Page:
Some Frequently Asked Questions

These are generalised question regarding Big Game Hunting in Alaska, If you require more specific answers  from Alaska Bush Adventures about their service for Unguided Alaska moose hunts you can ask Master Guide Hugh Krank directly <<Here>>

 Alaska Non resident Definitions

First things first let's define the residency catagories:
There are 3 resident catagories that apply to big game hunting in alaska

Non Resident
A non resident: Is someone who does not live in Alaska. 

Nonresident Alien:
A nonresident alien is a person who does not hold a US citizenship and whose permanent home is outside of the Untited States Of America.

Residents
There are 3 sub-catagories that define a 'resident'
1/ A person (including a non Alaskan (alien resident) who is physically present in Alaska with the intent to remain indefinitely and make a home there and has maintained a place of residence in Alaska for 12 consecutive months immediately preceding an application for a license, and is not claiming residency or obtaining benefits under a claim of residency in another state, territory, or country;

2/ A member of the military service or U.S. Coast Guard who has been stationed in Alaska for the 12 consecutive months immediately preceding an application for a license;

3/ A dependent of a resident member of the military service or U.S. Coast Guard who has lived in Alaska for the 12 consecutive months immediately preceding an application for a license.

A person who does not qualify as a resident may also not qualify by having of an interest in an Alaska business.

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Can a a non resident of Alaska hunt for big game in Alaska?

Having previously defined the residency status of a NON RESIDENT.
Any non-resident who wants to hunt the following big game:
mountain goat, dall sheep, brown or grizzly bear must be accompanied on a big game hunt By either :

i/ an Alskan registered guide
or
ii/ an Alaskan resident, who is at least 19 years of age or older and is in the "second degree of relative". IE:- father, mother, brother, sister, son, daughter, spouse, grandparent, grandchild, brother or sister-in-law, daughter-in-law, father or mother-in-law, stepfather, stepmother, stepsister, stepbrother, stepson, or stepdaughter.

So AUNTY, UNCLE, COUSIN do not qualify as second degree relatives.
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Nonresident Aliens:
To hunt any large game species, such as a black bear, brown/grizzly bear, bison, caribou, Dall sheep, deer, elk, moose, mountain goat, muskox, wolf, and wolverine, a nonresident alien must be accompanied by an Alaska-licensed guide.


Need More AnswErs? Ask Hugh

Can a a non resident of Alaska hunt for moose in Alaska without a guide?

The short and sweet answer to this question is in some Game Management Areas (GMA) of Alaska, YES as a non resident you can hunt for moose in Alaska on your own without a guide, in some other areas (GMA) it isn't so clear, so you really need to check out the rules ans regulations for the area you may be thinking of going to for your non-resident moose hunt, either with a registered Alaskan guide and outfitter service or with the Fish and Game Department in Alaska.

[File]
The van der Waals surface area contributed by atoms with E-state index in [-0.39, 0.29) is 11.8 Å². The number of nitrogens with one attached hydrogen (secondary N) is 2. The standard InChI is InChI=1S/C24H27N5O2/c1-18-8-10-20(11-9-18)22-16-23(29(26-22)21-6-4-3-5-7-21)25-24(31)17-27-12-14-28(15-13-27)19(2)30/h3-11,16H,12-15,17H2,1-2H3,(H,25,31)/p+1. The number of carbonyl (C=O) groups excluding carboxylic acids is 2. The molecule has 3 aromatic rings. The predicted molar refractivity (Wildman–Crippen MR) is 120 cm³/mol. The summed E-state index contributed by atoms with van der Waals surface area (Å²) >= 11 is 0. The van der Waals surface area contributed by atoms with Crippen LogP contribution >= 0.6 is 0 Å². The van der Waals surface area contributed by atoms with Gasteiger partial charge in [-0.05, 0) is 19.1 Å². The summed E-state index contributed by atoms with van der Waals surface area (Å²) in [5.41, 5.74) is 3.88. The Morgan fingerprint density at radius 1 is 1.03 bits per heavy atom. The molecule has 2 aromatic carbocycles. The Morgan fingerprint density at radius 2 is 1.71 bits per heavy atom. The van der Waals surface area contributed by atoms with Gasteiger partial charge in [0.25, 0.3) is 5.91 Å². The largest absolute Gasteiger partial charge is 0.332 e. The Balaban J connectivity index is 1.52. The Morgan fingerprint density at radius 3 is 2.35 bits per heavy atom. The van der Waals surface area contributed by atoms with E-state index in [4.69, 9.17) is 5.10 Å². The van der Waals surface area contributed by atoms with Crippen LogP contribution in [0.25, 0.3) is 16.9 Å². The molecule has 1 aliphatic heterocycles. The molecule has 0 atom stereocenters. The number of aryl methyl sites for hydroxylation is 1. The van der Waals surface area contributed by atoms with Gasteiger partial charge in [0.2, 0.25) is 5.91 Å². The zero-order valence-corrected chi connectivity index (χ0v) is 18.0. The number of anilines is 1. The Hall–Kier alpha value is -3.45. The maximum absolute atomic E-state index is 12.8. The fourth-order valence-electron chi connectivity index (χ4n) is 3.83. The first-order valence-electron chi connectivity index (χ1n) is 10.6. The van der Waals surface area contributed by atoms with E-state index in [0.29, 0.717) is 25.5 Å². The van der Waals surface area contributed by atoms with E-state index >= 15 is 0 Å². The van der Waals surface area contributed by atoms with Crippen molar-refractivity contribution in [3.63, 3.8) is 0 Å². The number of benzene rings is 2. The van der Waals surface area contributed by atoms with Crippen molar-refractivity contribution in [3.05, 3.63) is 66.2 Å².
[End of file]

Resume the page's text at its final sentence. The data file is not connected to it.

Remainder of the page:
Hunting for the maginificent trophy Alaskan bull moose is considered by many to be the pinnacle of big game hunting in Alaska, whether it is a self guided, a DIY or a fully outfitted guided hunt, and has become more and more popular in recent years.
an unguided, self guided, DIY hunt (whichever you want to describe it) is an opportunity to make your dream of hunting the magnificent Yukon moose in Alaska come true and can at first glace appears to be the least expensive option, However, it is also the one way that can catch a lot of hunters out due to the logistics/regulations time and location etc, that comes with planning your own hunt.


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What's the difference between an Unguded moose hunt and a DIY moose hunt in Alaska?

A good question, often asked by people interested in going hunting in Alaska however a little bit vague, because taken literally there is of course no difference they both amount to doing the same thing. 

 Unguided /DIY hunting is an opportunity to make a dream hunt come true with the least amount of money. To be more precise, there is however another uption worth considering, and that is a fully outfitted self-guided hunt, this way is where you use the services of an experienced, Alaskan regiftere outfitter service, who can help you with all of the logistics/regulations/paperwork and provides all the equipment needed for your hunting adventure You still do the hunt unguided (self-guided). This way is by far the easiest and best way for the less experienced hunters to go on an

Alaska moose hunt, it is however obviously going to be a little bit more expensive than doing it all yourself, and of cours restricts you to the GMA that the outfitter service is allowed to operate in. 

Need More Answers? Ask Hugh